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Projectile mechanics

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Projectile mechanics are a set of rules which apply to some (or all) projectile weaponry in the Battlefield series. Most of them are artificial representations of real-life laws of physics. This page catalogs those mechanics and their effects on the game.

In the Battlefield series, bullets, shells, grenades, and the like are represented as physics objects, rather than abstract concepts such as hitscans.


Travel time, also known as velocity is a representation of how quickly a bullet or shell moves through the air. All of the main Battlefield games, from Battlefield 1942 onward, possess velocity for all weapons. It is typically defined on a per-weapon basis, and determines how quickly the projectile will reach its target.

As a result of velocity, in order to accommodate for a target's movements a player will typically have to lead their target -- that is, aim ahead of the target's direction -- in order to successfully make contact. In close quarters, the target will be close enough that velocity will not affect hit probability.

In most games, bullets travel at a constant speed, while rockets and missiles have a slower initial speed and accelerate to a maximum speed. Battlefield 1 introduces drag as a factor, affecting long-range viability of many weapons.

Bullet velocity varies greatly among the range of infantry weapons. Generally, suppressed weapons have bullet velocity lowered below 340 m/s (the speed of sound), which makes the bullets themselves nearly inaudible. Non-suppressed weapons may travel significantly faster, and certain weapon classes can be identified by the sound of their bullets cracking in open air. In the few games where railguns are available, the extremely high velocity of its projectiles result in near-instantaneous impact.

Projectile arcEdit


An modern rangefinder reticle for bullet drop


Common scope reticle attached on the SVD to adjust for bullet drop over range

When a projectile is set into motion, gravity pulls on the projectile at the same time as the momentum behind the projectile keeps it moving forward. The result is an arc-shaped trajectory.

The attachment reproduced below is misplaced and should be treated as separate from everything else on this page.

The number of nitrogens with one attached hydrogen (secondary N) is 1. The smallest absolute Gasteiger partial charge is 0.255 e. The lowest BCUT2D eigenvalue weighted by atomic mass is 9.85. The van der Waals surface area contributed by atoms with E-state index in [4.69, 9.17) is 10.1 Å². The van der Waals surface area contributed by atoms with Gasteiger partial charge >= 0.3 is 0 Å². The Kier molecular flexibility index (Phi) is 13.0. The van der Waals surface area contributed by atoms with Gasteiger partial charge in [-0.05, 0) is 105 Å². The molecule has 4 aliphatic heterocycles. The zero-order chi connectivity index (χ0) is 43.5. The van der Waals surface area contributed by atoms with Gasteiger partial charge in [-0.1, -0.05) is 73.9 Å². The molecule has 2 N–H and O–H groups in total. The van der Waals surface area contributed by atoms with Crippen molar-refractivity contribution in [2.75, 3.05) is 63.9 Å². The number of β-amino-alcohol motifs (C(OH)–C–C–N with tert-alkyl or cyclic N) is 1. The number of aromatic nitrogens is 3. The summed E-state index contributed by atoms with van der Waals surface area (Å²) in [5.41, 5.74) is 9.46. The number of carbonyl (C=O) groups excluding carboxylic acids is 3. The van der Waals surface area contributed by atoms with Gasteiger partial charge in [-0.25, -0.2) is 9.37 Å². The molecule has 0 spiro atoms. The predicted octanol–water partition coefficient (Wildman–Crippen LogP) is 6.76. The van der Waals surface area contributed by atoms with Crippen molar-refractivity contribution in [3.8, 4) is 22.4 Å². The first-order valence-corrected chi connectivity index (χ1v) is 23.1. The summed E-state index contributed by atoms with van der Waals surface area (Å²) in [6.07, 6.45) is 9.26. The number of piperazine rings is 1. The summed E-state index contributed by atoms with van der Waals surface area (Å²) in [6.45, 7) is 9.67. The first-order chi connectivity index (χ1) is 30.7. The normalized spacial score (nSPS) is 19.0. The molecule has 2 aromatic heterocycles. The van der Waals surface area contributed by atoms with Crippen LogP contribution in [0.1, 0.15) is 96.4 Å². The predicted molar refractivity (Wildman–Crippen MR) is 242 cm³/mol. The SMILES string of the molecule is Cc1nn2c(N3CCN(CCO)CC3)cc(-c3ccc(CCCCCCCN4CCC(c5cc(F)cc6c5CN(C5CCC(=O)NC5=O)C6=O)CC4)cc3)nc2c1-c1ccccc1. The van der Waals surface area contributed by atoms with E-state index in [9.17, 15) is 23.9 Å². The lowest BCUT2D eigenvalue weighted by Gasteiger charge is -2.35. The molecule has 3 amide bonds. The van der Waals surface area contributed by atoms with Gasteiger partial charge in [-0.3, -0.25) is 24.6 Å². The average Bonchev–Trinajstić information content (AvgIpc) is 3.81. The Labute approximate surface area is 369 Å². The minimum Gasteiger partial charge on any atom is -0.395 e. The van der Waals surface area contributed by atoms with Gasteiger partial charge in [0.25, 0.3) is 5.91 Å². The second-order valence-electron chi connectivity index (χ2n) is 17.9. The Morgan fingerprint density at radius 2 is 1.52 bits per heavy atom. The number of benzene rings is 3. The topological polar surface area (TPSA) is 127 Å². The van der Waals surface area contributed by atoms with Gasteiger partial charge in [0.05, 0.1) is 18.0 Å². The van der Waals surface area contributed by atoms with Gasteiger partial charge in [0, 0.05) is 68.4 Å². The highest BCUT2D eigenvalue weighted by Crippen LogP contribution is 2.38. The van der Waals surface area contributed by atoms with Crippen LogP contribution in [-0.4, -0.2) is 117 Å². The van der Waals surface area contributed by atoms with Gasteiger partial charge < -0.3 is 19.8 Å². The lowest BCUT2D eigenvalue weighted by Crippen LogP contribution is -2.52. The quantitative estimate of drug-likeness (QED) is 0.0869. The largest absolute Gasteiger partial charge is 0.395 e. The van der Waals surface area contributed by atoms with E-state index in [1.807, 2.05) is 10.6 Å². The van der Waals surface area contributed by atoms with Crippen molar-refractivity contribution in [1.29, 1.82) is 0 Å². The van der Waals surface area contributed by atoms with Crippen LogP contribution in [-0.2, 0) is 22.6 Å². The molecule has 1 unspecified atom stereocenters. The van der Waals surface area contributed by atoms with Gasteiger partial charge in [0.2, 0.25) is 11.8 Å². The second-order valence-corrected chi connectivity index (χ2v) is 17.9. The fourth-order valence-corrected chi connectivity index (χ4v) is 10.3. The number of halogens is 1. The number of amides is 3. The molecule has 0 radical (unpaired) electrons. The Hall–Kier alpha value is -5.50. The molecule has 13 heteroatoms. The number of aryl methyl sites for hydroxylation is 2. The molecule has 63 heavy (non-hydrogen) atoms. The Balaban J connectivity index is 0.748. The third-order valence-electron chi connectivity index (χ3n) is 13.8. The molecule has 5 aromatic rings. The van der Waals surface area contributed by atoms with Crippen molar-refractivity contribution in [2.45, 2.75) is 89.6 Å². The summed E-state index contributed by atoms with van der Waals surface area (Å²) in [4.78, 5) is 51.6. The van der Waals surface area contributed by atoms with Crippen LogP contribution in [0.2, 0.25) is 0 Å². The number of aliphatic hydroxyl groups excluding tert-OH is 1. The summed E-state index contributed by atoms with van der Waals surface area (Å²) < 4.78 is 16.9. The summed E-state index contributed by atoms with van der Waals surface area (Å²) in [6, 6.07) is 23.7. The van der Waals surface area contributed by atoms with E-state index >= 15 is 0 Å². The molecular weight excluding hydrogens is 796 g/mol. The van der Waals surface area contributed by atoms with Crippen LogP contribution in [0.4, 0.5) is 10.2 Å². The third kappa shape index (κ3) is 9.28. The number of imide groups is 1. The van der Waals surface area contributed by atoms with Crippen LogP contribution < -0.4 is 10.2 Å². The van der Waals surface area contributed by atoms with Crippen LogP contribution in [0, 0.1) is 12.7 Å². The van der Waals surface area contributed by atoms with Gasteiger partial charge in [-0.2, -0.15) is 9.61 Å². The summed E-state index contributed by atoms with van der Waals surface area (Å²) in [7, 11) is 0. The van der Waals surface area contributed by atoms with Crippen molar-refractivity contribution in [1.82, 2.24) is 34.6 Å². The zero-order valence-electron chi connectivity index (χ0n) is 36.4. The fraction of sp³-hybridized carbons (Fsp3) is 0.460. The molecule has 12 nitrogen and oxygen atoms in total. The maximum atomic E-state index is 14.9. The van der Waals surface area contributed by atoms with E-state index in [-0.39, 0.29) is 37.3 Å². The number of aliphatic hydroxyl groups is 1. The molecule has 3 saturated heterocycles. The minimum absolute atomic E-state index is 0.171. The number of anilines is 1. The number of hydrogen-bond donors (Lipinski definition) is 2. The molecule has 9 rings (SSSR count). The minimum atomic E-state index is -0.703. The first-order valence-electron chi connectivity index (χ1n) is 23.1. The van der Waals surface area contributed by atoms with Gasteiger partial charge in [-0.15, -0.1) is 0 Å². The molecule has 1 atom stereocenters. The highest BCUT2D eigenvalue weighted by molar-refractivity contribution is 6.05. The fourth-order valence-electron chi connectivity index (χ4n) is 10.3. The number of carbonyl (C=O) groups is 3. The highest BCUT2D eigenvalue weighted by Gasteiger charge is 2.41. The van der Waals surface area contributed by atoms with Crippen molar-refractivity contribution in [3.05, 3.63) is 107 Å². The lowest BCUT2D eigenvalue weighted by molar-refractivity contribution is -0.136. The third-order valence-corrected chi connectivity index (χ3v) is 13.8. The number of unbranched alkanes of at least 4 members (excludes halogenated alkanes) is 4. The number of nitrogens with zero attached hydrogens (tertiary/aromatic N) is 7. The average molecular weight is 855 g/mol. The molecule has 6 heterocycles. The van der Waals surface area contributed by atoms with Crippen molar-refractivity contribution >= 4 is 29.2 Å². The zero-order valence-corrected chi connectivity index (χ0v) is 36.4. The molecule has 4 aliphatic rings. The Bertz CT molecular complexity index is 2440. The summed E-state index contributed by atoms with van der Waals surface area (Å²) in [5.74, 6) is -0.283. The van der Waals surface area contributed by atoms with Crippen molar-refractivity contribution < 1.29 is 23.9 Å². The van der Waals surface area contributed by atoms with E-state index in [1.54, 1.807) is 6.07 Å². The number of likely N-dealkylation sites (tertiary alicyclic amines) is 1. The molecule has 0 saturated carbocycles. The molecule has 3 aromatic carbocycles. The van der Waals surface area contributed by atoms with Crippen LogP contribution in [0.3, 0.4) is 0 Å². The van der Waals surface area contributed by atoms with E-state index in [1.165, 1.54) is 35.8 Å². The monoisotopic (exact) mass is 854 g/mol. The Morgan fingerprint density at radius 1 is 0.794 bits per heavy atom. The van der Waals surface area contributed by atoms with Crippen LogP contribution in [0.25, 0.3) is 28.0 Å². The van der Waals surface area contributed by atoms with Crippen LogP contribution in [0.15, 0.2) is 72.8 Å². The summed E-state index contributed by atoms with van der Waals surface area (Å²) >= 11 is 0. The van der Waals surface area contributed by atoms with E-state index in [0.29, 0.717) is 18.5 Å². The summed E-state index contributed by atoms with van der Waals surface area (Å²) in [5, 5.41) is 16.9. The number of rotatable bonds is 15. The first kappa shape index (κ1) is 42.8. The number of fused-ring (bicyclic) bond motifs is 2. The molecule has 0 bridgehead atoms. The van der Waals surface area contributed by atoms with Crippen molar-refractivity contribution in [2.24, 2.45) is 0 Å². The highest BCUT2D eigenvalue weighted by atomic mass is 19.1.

The first Battlefield games lack bullet physics for all weapons but shells, rocket launchers, thrown weapons, and handguns. In the later games, standard projectiles as well as rockets and shells also suffer from projectile arc. In many games, the projectile physics concerned use the standard acceleration due to gravity, ~9.81 m/s2, for the calculation of bullet drop.

Battlefield 1942Edit

In Battlefield 1942, projectile physics are included only for shells, handguns, anti-tank rocket launchers, and thrown weapons. Although spread can give the sense of standard firearms having bullet physics, this is not an example of a projectile arc; tank shells and the Bazooka and Panzerschreck, however all have very noticeable arcs in their trajectory.

Battlefield VietnamEdit

Projectile arc in Battlefield Vietnam remains the same as its predecessor's counterpart. Only tank shells and rocket launchers are afflicted by projectile arc.

Battlefield 2Edit

In Battlefield 2, projectile arc is added to the series for small-caliber weapons: there is a considerable amount of bullet drop over long distances. Combined with the fact that there is always a small amount of spread with the sniper rifles, it can make predicting a bullet's long-range trajectory near-impossible at distances beyond several hundred meters, as the potential area in which the bullet may land increases exponentially with distance.

Additionally, rockets that are no longer being guided, tank shells, and grenade launcher grenades suffer from considerable arc in their trajectory, although it is not as difficult to predict their trajectory compared to the conventional firearms due to their lack of spread.

Battlefield 2142Edit

In Battlefield 2142, projectile arc mainly affects cannons (tank, Titan defense guns, Kz-27 turrets), mortars on the APCs, PK-74 AR-Rockets, and Clark 12-RDX rounds. Most infantry weapons in the game are fired at a high enough velocity that they experience little-to-no bullet drop at usual engagement distances. The only weapon class where drop can noticeably be observed is with the Recon's sniper rifles. Even then, only snipers using the DysTek Hi-Scope x4 at maximum magnification will notice significant drop.

The Engineer's basic main weapon (Mitchell AV-18 and Sudnik VP) experience drop when the rounds are not guided, while the SAAW 86 Anti-Air missiles experience drop and are slightly off target when not locked to a vehicle. Conversely the Pilum H-AVR has no drop with its projectile but has a slight chance for the round to go off target, even when fired when the player is completely still.

Rounds from the Rorsch Mk-S8 railgun experience no noticeable drop, as they are fired at extremely high speed.

Anti-air rockets fired from the Rorsch Kz-27 or battlewalker anti-air turrets will actually arc slightly upward when dumb-fired.

Battlefield: Bad CompanyEdit

In Battlefield Bad Company, projectile arc is present for both grenade launchers and tank shells (as well as the homing dart gun), though it is absent for conventional firearms.

Battlefield 1943Edit

Like the first Bad Company game, projectile arc for small-caliber weapons is once again absent. However, for tank shells and the rocket launcher, there is a noticeable, if considerably flatter in trajectory compared to the older games in the series.

Battlefield: Bad Company 2Edit

BFBC2 Bullet Drop

Bullet drop in Bad Company 2

In Battlefield: Bad Company 2, bullet drop is present for all weapons, including rocket launchers. While all weapons suffer from bullet drop, it is most prevalent with the Recon kit, due to the magnified scope magnifying the bullet drop when aiming.

BFBC2 Bullet Drop 150m.png